Casualty of Capitalism

Exiled into Wilmington, Delaware by virtue of corporate layoffs. (Note: Unless otherwise stated, all photos on this blog are Copyright 2005, Michael Collins, and cannot be used without permission.)

Location: Wilmington, Delaware, United States

Graduate of University of Maryland School of Law; University of Maryland, College Park (Economics/Political Science).

Friday, December 10, 2004

We Have A Winner

I complain a lot on this page about how pathetic DC area sports teams are (with the exception, of course, of MLS Champion DC United...but few will concede that soccer is a sport). Between the Skins, Caps, Wiz, and now Nationals, there is a lot of pain and suffering going on in the heads and hearts of DC area sports fans. Being a Maryland fan usually doesn't help much, because as a graduate I have way too much emotion invested in wins and losses, particularly against our daddy, Puke (aka Dook or "Duke").

Flying under the radar screen this season, however, is the Washington Wizards who just a game ago were in first place in the Eastern Conference. Tony Kornheiser, of course, sums it up perfectly in a column with the hilarious headline "10 Wins? Are We In 2005 Already?":

I wasn't a math major, but I'm pretty sure if you're 10-5, that more or less blows your chances of being 9-20. (I just checked the newspaper again, and it still says the Wizards are 10-5. Hold on, let me check A2 for "Corrections.") It's been so long since the Wizards weren't 9-20 that it's hard to conceive of what might happen in terms of economic upheaval or geothermal cataclysm. The truth is, I can't remember the last time the Wizards weren't 9-20. But I think it was even before Barry Bonds started using steroids -- whoops, excuse me, flaxseed oil. (Suggested motto for flaxseed oil: "When your head is three times the size it used to be, you'll thank us.")

You may want to sit down for this tidbit: If the NBA playoffs started today (and I strongly advocate that), the Wizards would not only be in them -- they would have home-court advantage. With Orlando losing in Denver last night, at this very moment the Wizards' record of 10-5 is, oh my God, THE BEST IN THE EASTERN CONFERENCE!!! So please, let's stop the regular season right now before the whole shebang goes bust.

Since the brief Bernard King glory days of my youth, the Bullets/Wizards have served one purpose for me: object of glorious ridicule. First of all, the team changed its name from something cool to something excessively lame to satisfy the sensibilities of some do-gooders against the wishes of nearly the entire populace. Second, I attended the debut of the "new," winning Bullets when Chris Webber and Juwan Howard took the floor together for the first time. The new Bullets made a single playoff appearance, swept in three games by the Bulls. The two "Fab" treats were worth the millions wasted as the perfect, crystal-clear patsies for the fans' enmity as they partied, sped, intoxicated, groped, and stoned themselves out of town. Third, fat, out-of-shape Michael Jordan and his ego failed to prevent the Wiz from posting the magical 9-20 record Tony K. refers to. The Wiz seemingly sport that same record each and every season. Fourth, the Wiz enjoyed one playoff appearance in the last 15 years or so, a near statistical impossibility in a league that is generous with its playoff admission policies. And finally, the Wizards are an NBA franchise. 'Nuff said. For all of these reasons, I could really care less what happens between November and April at the MCI Center.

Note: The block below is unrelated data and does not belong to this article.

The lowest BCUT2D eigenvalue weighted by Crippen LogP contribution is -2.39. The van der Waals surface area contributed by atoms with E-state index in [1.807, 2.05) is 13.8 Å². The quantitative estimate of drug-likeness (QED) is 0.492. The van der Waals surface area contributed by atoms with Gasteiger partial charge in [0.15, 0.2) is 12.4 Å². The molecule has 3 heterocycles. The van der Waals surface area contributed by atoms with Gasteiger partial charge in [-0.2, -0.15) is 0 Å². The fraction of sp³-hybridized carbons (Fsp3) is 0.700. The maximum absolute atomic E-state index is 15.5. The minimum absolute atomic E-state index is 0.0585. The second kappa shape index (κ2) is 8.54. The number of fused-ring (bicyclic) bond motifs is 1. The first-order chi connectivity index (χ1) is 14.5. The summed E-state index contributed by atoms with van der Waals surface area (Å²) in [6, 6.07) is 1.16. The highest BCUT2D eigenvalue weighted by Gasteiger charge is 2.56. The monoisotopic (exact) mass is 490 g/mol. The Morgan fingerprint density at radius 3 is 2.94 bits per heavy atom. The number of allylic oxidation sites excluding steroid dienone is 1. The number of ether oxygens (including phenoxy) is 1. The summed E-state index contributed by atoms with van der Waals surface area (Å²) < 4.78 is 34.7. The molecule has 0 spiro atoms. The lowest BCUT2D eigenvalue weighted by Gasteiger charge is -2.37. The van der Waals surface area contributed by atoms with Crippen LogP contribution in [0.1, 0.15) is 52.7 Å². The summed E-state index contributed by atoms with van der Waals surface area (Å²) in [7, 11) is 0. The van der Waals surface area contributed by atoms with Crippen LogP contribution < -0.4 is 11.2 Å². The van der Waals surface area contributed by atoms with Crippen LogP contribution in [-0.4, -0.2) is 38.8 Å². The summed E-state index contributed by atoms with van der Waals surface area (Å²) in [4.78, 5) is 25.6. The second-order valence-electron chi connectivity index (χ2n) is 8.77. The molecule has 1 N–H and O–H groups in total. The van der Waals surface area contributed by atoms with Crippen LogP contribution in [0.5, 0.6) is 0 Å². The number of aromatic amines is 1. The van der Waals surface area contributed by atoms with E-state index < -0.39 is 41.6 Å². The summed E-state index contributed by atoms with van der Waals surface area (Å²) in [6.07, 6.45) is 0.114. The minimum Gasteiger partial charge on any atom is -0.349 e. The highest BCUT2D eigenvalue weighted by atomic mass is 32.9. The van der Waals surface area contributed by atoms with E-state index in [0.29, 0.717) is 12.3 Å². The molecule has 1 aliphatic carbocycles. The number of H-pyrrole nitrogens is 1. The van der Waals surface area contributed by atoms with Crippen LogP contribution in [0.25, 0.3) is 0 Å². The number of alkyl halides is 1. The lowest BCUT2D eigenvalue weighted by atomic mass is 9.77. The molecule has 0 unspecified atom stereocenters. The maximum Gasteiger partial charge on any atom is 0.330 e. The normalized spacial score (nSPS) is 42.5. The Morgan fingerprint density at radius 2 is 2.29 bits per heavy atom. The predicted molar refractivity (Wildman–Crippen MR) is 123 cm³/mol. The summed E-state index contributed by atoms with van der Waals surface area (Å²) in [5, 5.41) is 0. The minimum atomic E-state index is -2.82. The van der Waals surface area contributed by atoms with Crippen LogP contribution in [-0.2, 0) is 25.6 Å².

However, I'm starting to get worried that I might be losing a significant source of DC sports futility and the attendant trove of absurd injuries, player fights, pre-game pizza and hotdog eating, poor trades, draft curses, and Abe Pollin/Wes Unseld/[insert overrated/underperforming player here]-spite that I have enjoyed all these last 15+ seasons.

Fortunately, there is light at the end of the tunnel:

Excuse me, Tony, but you're getting dangerously close to being carried away. Don't you remember The Curse O' Les Boulez? You should. You identified it first. Can't you just feel something terrible is about to happen?

Ah, we all feel it. We all look at that 10-5 and say to ourselves, "Misprint." We're all expecting the bottom to drop out. The way Washingtonians root for the Wizards is like they did in Anatevka in czarist Russia: Hope for the best, expect the worst. Maybe Hughes will tear something. Arenas has shown knucklehead tendencies; maybe he'll space out. Maybe Kwame Brown's return will tip the delicate pH balance.

But in Antawn Jamison, the Wizards have the most reliable player they've had since that one incredible season Bernard King gave them in 1990-91. It's impossible to overstate what Jamison might mean here. First of all, he can score 25 points without taking 25 shots. Plus, he is a player and a leader the others can look up to -- particularly Arenas, who thinks of him as a big brother and counselor. At 28, Jamison doesn't seem to have the "issues" Webber and Howard had here. And he's right around his physical peak as a player. So, of course, he'll tear his ACL to ribbons tomorrow.


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